What does gender equality look like?
A gender equal society is one in which all individuals – regardless of background, disability, sexual orientation, gender identity, or economic means – have access to equal power, resources and opportunities. A gender-equal society fulfils its potential, without restrictions on an individual’s freedom to be who they want to be and do what they want to do. Australians have $8 billion to gain every year if women transitioned from tertiary education at the same rate as men (Victorian Gender Equality Strategy, 2016).
Why is gender equality so important?
Gender equality is the remedy to the gender inequalities that have broad and serious impacts for everyone. Gender inequality is a universal issue and one of the key drivers of violence against women and girls. While the contributors to gendered violence are many and varied, the unequal distribution of power between the genders and an adherence to rigid gender roles are key determinants (VicHealth, 2004).
Costs to society
Gender equality is a human right. Social cohesion relies on equality and increases our overall wellbeing as a community. Unequal societies are associated with higher rates of violence, instability, and anti-social behaviours. As signatory of the Convention on the Elimination of All Forms of Discrimination Against Women, we must take responsibility for the wider social consequences of gender inequality at all levels of government, as communities, and as individuals.
Gender inequalities contribute to the following economic costs:
- Violence against women is estimated to cost Australians up to $21.7 billion a year, in health costs, expenditure of police resources and loss of productivity (PricewaterhouseCoopers, 2015).
- On the whole, women get paid approximately 87 cents to the dollar. Closing the gap would boost Australia’s GDP by 11 per cent.
- Women are overwhelmingly represented in the unpaid care sector, the estimated value of which is six times larger than the paid care sector (Victorian Gender Equality Strategy, 2016).
- Women are underrepresented in higher level management. Research shows that firms with 30 per cent of women in leadership roles were 15 per cent more profitable (Victorian Gender Equality Strategy, 2016).
Costs to the individual
It is difficult for statistics to reflect the effect that gender inequality has on individuals. By and large, gendered norms push young people towards certain behaviours, ambitions and views about relationships. Gender inequality forces the community to assign higher value to certain kinds of work and lower values to the rest. Although more women than men graduate from tertiary institutions, they receive a lower graduate salary. Further, fifty per cent of mothers experience discrimination during pregnancy, during parental leave, or upon returning to work (Victorian Gender Equality Strategy, 2016).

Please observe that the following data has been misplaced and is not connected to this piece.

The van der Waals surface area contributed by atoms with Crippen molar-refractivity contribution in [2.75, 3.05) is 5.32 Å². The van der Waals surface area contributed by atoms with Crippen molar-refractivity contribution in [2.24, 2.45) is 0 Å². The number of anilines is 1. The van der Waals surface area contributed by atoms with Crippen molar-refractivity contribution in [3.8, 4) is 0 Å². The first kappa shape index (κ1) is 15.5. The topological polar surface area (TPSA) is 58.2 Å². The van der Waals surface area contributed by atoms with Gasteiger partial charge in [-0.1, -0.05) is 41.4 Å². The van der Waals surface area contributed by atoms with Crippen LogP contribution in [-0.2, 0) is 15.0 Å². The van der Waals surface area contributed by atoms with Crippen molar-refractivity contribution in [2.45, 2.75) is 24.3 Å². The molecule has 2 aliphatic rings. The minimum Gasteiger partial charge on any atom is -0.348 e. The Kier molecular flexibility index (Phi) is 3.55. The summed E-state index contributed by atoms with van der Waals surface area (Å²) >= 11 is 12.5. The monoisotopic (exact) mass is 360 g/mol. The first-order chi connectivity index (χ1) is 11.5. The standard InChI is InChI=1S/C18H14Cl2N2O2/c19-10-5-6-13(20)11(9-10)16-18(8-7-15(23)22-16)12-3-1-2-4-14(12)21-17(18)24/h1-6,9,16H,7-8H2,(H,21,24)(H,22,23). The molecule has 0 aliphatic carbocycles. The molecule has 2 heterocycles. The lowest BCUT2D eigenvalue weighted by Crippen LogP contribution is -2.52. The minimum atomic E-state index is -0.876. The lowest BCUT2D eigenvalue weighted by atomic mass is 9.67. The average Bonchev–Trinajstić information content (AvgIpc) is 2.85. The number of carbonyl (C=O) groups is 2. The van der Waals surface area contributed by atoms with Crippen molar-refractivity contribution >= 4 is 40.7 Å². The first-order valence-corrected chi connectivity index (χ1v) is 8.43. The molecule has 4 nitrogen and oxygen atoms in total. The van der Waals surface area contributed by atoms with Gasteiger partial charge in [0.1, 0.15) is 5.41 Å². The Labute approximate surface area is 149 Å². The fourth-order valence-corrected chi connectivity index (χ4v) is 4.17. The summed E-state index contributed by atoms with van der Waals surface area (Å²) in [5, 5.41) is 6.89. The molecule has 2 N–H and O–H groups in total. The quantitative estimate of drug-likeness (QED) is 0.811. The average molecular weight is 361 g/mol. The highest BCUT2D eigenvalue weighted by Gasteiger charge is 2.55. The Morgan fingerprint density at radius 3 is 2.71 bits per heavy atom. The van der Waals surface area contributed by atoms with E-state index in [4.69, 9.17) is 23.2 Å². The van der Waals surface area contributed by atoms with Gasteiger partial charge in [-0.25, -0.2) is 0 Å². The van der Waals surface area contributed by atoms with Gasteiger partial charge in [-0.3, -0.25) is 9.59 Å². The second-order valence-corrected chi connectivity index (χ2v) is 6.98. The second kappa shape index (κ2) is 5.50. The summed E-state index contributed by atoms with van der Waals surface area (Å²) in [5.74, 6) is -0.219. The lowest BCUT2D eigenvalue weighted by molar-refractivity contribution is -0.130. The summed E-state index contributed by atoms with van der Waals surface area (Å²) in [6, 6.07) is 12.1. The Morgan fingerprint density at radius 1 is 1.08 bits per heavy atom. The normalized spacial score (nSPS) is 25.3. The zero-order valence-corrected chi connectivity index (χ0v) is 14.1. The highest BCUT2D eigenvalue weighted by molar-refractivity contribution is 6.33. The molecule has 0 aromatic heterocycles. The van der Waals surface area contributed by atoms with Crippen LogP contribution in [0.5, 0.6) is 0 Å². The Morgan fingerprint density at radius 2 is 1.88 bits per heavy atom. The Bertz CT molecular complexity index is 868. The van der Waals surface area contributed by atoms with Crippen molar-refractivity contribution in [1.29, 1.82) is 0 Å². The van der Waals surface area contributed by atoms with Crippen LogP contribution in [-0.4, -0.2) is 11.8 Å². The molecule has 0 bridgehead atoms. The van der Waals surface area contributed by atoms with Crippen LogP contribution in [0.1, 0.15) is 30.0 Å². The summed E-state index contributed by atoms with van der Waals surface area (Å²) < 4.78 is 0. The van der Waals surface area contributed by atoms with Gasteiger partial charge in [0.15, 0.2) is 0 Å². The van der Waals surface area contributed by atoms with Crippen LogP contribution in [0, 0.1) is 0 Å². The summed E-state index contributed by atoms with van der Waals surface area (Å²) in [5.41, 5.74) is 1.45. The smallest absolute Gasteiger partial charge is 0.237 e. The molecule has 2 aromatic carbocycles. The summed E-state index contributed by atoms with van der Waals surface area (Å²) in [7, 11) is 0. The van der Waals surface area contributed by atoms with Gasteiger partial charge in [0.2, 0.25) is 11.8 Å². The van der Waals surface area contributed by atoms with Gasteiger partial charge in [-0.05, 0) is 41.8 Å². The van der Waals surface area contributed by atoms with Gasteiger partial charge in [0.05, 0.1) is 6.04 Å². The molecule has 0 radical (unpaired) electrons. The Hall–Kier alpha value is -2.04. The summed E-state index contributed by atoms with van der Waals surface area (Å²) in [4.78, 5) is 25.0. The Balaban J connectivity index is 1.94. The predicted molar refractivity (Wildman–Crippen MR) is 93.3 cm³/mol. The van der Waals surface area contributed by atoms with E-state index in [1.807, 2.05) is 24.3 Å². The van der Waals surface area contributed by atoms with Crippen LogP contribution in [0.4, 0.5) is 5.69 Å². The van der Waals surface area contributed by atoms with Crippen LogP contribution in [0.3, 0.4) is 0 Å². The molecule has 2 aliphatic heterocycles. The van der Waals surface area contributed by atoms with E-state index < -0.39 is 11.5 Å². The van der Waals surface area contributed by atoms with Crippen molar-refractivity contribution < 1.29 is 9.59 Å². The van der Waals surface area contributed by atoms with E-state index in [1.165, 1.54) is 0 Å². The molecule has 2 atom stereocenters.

Australian women are nearly four times as likely as men to experience violence at the hands of a partner, and are five times more likely than men to require medical attention or hospitalisation as a result of intimate partner violence (Our Watch, 2015). Of women over the age of 15 in Australia, one in three has experienced intimate partner violence, one in five has experienced sexual abuse, and one in four has experienced emotional abuse. Such experiences occur across the whole community, but the repercussions are particularly acute for those who are marginalised and vulnerable. The non-fatal consequences of violence against women run deep. Survivors of family violence:
- are at greater risk of chronic mental health issues, including depression, stress disorders, substance abuse, post-traumatic stress disorder, and suicide attempts;
- may suffer behavioural consequences, such as substance abuse;
- are significantly more likely to report poor health and have problems carrying out daily activities (World Health Organisation, 2015); and
- are at an increased risk of poverty and homelessness (UN Women, 2015).
Government-funded homelessness agencies report that in 2014-2015, more than a third of their clients were escaping family violence. The increased availability of such services in Victoria has seen a 15 per cent increase in client numbers each year since 2012 (Australian Institute of Health and Welfare, 2016).
Men are not immune from the negative impacts of gender inequality. Due to the activation of gender stereotypes, men often seek help and support at lower rates than women. This is a likely driver for the higher suicide rates for men.